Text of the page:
When you think of the term ‘parents’ or ‘family’, it might evoke an array of emotions, based on your childhood and current family situation and your memories, these feelings could be mostly positive, mostly negative, or an equal mix of both. It is important to realise that while blood can make people related, that doesn’t mean that we need to hold them at a pedestal and look at them through rose tinted glasses - we need to remember that they too can be extremely toxic and bad for our Mental Health and wellbeing. Everything is not always picture perfect like the movies.
Parents and families plant mental and emotional seeds in us and the environment they create helps these seeds to germinate over time. In some families, these seeds are those of love, respect and independence, but that is not the case for everyone. In others, these might be seeds of fear, obligation, self-doubt, or guilt. There are many parents who act abusively towards their children and their toxic behaviour becomes consistent and dominant in a child’s life. While all parents might make some mistakes in bringing up their children as there are no perfect parents, there is a clear line when their behaviour can lead to a toxic home environment that can do extreme emotional damage to the mind of their children.
There are people in your life who will lift you up and give you support whenever you need, and there are also going to be others out there who will delight in tearing you down or causing you pain. It can be particularly disheartening, distressing and challenging when a toxic person like this also happens to be your parent. Dysfunctional and imperfect parents are common, but sometimes the dysfunction can go beyond an occasional blow-up or a misunderstanding into complicated, repetitive, and damaging patterns that take more than a cup of tea to resolve. Parents who carry a promise of love and care but at the same time mistreat their child are called toxic parents. The phrase "toxic parenting" was first popularized by psychologist Dr. Susan Forward in her book ‘Toxic Parents’, but the concept has been around for as long as parenting has existed. This post will explore the traits/ behaviours displayed by toxic parents, the implications they are likely to have on children and strategies for coping with the toxicity.
The term “toxic parent” isn’t a medical term or a clearly defined concept, but it has become an overarching term used to describe those parents who consistently behave in ways that cause guilt, fear, or obligation in their children. Their actions aren’t isolated events, but steady patterns of behaviour that negatively shape their child’s life. Toxic parents are more concerned about their own needs being met rather than trying to introspect and understand that what they’re doing could be harmful or damaging. They likely won’t apologize or even admit that what they are doing is wrong. While some toxic parenting situations are obvious, others are less evident. Their self-centeredness makes them neglect their children and not acknowledge that their children have their own emotional needs and desires. What toxic parents call love is not nourishing, comforting, encouraging and respectful behaviour as they do extremely unloving things disguised under the blanket of love and wanting the best for their children. In toxic homes, there may also be extreme difficulty regulating emotions and in communicating those emotions which can lead to frequent flare ups. These homes are also where the entire environment feels unpredictable and as if one is constantly walking on eggshells.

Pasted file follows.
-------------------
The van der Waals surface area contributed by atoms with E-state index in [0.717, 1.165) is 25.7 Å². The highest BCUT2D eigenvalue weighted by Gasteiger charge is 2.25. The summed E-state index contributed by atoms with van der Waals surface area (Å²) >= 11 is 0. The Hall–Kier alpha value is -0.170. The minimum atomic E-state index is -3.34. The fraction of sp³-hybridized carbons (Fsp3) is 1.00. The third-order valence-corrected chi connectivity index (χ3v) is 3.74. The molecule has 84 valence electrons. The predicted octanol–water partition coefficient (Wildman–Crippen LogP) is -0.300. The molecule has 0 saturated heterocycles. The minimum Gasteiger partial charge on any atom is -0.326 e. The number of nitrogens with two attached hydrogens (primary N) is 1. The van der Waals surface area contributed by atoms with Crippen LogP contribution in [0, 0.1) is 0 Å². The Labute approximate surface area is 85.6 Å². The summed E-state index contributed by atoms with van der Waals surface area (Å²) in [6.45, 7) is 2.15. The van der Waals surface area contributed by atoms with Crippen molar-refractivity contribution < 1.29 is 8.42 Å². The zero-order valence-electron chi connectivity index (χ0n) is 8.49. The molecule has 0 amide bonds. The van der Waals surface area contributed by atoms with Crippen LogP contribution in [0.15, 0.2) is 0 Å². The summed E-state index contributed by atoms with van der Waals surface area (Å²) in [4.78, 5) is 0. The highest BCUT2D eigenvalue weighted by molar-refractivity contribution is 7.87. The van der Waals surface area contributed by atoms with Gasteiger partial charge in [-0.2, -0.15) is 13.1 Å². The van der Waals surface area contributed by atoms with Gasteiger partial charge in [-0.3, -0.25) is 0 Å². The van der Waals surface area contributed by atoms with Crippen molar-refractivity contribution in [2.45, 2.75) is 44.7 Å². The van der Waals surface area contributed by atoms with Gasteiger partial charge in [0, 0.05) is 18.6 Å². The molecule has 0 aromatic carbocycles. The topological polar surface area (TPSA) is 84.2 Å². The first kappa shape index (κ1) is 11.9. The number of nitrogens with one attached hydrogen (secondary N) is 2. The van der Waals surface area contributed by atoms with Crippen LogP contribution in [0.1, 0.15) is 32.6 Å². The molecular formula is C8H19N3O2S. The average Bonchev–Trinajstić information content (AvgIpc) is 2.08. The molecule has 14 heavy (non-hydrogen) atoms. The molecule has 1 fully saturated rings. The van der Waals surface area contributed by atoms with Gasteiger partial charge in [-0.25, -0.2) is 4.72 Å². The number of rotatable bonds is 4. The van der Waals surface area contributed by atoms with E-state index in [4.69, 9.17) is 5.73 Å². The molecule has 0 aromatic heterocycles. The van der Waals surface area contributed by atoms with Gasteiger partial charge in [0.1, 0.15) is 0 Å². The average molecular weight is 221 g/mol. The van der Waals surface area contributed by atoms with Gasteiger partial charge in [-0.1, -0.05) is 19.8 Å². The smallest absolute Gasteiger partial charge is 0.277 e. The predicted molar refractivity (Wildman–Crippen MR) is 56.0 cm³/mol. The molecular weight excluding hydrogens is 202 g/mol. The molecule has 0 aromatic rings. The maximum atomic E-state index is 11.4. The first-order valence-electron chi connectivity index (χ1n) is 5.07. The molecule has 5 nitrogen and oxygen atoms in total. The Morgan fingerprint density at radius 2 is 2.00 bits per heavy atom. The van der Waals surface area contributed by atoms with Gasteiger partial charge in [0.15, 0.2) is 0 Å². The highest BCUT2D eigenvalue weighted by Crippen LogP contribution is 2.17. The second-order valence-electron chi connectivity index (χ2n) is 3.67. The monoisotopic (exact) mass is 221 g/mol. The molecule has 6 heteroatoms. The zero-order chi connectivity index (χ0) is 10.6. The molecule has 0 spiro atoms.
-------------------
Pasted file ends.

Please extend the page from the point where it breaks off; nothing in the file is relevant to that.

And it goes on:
Families, particularly parents, have a significant influence on an individual’s life, be it in terms of their sense of self-worth, perception of and trust in others, their Mental Health, and their world view. It becomes the foundation by which a person sees, experiences and interacts with the people, places, and things around them. Toxic parenting can lead to great emotional damage to the children be it in terms of a lost childhood, depression, anxiety, crippling feelings of guilt and shame, and low self-esteem - and these are only some of the frequent effects of toxic upbringing. In terms of anxiety and depression, unpredictable or hostile relationships can cause anxiety, while those involving repressing resentment can cause depression. Also, given that individuals tend to repeat familiar patterns of feelings, no matter how painful and self-defeating they may be, children who have grown up around toxic parents try to re-enact their old, painful experiences in other adulthood relationships. Consequently, a double damage is being done as the cycle of pain, trauma and anguish continues. Children might grow up to have trouble making decisions to the point where they might feel fearful or anxious when asked to make a choice for themselves. Other long terms effects of familial/ parental toxicity include feelings of isolation or loneliness, having a low sense of self-worth or self-esteem, experiencing chronic feelings of guilt, shame, or worthlessness, attachment issues and even post-traumatic stress.